Let My People Know

Rabbi Adin Steinsaltz: “The shortest distance between two points is not always a straight line.”

In this world, pure truth exists only in theory, not in actual practice.

No material in the world can be 100 percent pure.

Man has never succeeded – and apparently never will succeed – in finding or creating such a material, for this world, by its very nature, is not suited for absolute purity.

In our spiritual work, the question we face is often not that of truth versus falsehood, but how much truth can we manage to introduce into things that we concede can never be completely true and pure.

It is our struggle for the truth, not our achievement of absolute truth, that defines us.

In the reality of this world, the shortest distance between two points is not always a straight line.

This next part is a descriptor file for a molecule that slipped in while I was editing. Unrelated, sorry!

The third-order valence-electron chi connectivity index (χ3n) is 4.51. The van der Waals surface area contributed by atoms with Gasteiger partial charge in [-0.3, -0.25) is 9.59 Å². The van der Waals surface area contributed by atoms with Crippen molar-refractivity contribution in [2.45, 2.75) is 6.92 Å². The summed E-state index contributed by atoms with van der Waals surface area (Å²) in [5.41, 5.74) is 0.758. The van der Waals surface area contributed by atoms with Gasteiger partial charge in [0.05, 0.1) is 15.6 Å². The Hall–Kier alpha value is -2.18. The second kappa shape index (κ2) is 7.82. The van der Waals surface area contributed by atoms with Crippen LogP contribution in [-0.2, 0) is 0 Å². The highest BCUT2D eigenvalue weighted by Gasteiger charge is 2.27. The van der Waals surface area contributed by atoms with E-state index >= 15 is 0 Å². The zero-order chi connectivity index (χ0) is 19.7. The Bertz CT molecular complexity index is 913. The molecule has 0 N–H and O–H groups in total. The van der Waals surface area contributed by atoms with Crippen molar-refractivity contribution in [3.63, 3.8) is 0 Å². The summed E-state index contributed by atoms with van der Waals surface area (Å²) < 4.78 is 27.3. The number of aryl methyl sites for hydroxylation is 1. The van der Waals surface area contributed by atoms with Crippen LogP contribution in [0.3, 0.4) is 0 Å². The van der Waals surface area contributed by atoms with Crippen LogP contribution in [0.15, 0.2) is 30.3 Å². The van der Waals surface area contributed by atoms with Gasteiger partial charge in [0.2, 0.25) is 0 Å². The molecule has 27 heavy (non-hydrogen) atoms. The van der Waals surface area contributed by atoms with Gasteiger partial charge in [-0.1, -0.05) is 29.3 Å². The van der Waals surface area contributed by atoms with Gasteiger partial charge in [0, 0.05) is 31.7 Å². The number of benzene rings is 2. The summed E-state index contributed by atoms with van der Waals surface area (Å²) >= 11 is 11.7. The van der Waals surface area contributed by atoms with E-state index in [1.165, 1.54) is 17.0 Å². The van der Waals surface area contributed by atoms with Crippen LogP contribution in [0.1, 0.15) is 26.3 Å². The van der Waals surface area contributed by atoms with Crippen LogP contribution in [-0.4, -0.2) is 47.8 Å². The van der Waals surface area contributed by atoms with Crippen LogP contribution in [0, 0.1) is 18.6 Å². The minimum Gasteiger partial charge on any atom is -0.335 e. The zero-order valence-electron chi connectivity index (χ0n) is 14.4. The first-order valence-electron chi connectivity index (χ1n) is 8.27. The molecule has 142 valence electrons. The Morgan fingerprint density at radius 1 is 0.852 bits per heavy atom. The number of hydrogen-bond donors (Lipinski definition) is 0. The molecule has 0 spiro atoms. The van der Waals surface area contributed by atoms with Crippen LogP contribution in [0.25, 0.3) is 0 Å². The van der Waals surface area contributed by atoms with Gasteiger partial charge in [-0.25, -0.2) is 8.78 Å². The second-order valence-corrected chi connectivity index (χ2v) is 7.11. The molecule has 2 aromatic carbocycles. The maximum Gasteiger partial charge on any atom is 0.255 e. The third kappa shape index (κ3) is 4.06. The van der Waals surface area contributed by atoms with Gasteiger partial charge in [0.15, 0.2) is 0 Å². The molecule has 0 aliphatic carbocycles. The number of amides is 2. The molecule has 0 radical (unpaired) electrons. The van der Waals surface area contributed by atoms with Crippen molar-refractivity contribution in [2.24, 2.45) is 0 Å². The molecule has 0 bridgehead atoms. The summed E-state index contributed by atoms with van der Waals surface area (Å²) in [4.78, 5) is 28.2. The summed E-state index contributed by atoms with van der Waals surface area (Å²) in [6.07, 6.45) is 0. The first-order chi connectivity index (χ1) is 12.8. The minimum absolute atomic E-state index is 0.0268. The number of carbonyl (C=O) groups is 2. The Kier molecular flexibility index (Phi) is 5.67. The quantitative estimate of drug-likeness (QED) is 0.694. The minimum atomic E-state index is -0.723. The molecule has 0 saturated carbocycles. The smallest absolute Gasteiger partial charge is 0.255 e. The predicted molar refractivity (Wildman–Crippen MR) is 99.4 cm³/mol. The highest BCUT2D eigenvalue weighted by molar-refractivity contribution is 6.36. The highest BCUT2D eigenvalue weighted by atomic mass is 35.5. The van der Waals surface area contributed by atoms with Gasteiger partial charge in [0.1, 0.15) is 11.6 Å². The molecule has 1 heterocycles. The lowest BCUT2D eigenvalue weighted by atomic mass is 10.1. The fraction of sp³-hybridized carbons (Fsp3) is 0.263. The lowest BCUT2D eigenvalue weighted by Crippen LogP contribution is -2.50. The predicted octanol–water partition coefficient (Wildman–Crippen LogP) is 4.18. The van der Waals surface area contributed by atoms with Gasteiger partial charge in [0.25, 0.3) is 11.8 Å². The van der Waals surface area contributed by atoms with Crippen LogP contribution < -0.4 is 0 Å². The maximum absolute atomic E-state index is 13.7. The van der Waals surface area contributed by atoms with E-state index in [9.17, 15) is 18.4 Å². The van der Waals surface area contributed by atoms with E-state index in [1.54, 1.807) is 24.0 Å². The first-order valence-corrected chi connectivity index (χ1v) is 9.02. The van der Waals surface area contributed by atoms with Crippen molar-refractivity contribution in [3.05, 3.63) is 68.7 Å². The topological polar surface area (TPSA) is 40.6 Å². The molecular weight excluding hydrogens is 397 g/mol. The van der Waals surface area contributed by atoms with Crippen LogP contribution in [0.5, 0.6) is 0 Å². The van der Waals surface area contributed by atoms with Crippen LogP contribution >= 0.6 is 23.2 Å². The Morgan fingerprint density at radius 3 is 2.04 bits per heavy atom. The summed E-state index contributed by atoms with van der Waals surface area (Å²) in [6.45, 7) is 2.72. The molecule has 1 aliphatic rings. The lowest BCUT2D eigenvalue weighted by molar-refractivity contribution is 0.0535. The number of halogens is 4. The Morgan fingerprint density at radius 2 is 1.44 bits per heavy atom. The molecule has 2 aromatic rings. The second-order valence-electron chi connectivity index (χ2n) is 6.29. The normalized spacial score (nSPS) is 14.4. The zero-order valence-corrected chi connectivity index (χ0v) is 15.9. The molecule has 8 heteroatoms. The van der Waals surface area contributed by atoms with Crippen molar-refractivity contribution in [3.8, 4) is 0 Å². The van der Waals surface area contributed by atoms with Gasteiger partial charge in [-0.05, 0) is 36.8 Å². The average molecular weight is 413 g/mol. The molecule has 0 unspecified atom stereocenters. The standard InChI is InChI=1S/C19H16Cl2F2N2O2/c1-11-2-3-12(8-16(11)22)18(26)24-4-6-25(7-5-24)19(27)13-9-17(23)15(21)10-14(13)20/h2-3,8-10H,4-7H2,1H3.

To leave a room via the shortest route, in most cases one would have to break through the nearest wall.

In reality, however, it is more advisable to go through the door.

The route that is theoretically the straightest and the simplest is usually practically unfeasible.

It is for this reason that we are called the People of Israel; we are children of Jacob in that he represents our spiritual path, reminding us of the problem of “Give truth to Jacob” that is built into our world.

This is our struggle with life, just as Jacob must struggle with his path, which is fraught with danger on both sides – from both the bandit and the wise man.

–Rabbi Adin Steinsaltz